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Saturday, December 22, 2012

The Dismaying Futility of Gun Control Regulation

Laws respecting criminal behavior historically have aimed to establish some basic rules of conduct.  To preserve social order, breaking those laws required that the guilty party pay the appropriate penalty, both to society and to the victim.  Except to the extent that fear of execution or imprisonment may have deterred would-be killers, criminal behavior laws were not expected to identify and restrain potential perpetrators. 

Some who now demand more stringent gun control laws are expecting that tightening such laws by requiring psychological profiling will lead to identifying and restraining potential mass murderers.  Making it nigh impossible to purchase a semi-automatic gun is expected to do the rest of the job.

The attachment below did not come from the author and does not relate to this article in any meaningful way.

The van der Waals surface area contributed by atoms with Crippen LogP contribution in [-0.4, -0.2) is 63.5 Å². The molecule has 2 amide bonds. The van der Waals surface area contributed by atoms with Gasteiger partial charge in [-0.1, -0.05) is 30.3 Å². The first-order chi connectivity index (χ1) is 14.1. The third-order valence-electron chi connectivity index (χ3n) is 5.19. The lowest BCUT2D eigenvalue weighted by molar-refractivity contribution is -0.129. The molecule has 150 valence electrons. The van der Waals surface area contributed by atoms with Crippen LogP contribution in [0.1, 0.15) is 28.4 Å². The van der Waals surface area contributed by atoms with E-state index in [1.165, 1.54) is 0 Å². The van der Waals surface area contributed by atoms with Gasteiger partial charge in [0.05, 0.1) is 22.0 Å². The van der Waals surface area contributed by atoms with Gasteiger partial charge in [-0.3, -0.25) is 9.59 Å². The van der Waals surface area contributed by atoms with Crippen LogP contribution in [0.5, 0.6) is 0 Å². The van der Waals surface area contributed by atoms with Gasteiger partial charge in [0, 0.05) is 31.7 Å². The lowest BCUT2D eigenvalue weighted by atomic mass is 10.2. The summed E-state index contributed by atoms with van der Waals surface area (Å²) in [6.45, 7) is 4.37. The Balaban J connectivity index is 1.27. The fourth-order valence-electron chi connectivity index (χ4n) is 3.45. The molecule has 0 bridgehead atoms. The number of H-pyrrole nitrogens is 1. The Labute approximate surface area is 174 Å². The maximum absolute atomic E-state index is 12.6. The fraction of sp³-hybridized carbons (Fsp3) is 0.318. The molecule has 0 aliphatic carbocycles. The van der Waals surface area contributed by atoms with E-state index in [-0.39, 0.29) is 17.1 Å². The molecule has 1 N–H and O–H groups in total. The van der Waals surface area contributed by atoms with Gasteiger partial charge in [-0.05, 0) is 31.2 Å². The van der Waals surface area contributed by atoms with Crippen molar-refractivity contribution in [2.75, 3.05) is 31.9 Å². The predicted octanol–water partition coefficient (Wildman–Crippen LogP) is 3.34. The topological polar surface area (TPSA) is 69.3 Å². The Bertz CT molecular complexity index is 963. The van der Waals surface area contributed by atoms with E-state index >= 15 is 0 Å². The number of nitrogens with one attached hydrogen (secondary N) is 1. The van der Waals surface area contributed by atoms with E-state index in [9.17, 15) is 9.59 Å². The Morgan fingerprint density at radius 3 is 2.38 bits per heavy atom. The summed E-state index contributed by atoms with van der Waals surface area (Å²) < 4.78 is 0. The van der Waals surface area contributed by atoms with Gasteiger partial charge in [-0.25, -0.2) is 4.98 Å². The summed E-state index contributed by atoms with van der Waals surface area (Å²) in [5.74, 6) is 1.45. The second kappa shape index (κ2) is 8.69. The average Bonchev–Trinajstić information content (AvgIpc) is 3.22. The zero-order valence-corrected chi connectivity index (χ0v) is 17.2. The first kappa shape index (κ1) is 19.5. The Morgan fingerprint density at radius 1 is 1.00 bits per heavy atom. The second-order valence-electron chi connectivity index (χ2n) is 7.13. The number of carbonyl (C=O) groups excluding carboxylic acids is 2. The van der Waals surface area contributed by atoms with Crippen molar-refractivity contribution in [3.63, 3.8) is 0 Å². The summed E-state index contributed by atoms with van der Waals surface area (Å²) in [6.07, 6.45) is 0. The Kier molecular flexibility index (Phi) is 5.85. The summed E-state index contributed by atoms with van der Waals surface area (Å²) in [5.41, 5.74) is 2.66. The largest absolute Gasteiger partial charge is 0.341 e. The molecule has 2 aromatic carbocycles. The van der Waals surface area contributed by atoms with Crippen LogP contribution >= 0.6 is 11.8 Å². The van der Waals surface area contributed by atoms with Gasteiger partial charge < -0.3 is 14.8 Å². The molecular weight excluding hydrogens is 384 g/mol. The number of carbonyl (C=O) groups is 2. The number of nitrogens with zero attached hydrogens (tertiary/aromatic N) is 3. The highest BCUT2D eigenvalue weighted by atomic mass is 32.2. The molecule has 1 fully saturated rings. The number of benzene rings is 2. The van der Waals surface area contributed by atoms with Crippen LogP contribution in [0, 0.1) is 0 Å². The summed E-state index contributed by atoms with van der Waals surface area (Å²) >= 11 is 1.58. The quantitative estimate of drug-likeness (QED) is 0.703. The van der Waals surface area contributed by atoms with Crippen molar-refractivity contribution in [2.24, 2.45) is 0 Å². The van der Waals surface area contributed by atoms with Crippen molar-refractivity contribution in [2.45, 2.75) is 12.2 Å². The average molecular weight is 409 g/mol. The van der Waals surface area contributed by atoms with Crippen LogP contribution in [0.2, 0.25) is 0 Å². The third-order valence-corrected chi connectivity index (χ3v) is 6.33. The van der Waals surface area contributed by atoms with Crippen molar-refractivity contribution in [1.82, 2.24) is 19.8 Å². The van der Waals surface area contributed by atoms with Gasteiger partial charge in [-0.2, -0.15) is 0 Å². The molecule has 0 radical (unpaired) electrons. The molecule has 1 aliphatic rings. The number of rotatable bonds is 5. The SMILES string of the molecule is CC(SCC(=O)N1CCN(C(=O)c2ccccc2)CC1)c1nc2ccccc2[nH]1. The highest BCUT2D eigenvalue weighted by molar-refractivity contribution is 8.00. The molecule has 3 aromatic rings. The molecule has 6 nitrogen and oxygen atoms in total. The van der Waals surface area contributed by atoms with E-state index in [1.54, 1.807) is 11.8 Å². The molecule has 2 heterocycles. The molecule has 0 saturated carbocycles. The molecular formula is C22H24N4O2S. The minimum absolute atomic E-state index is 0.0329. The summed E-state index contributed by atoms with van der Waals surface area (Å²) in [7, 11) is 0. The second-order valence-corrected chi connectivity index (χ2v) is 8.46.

Paradoxically, many who demand the Congress “do something” have for decades urged elimination of the death penalty.  Among other reasons, they say that laws providing the death penalty are not deterrents to murder and that too often innocent people are executed.

Read Theodore Dalrymple’s observations regarding Newtown’s Unanswerable Questions.
It is not likely that psychiatrists could have prevented the massacre.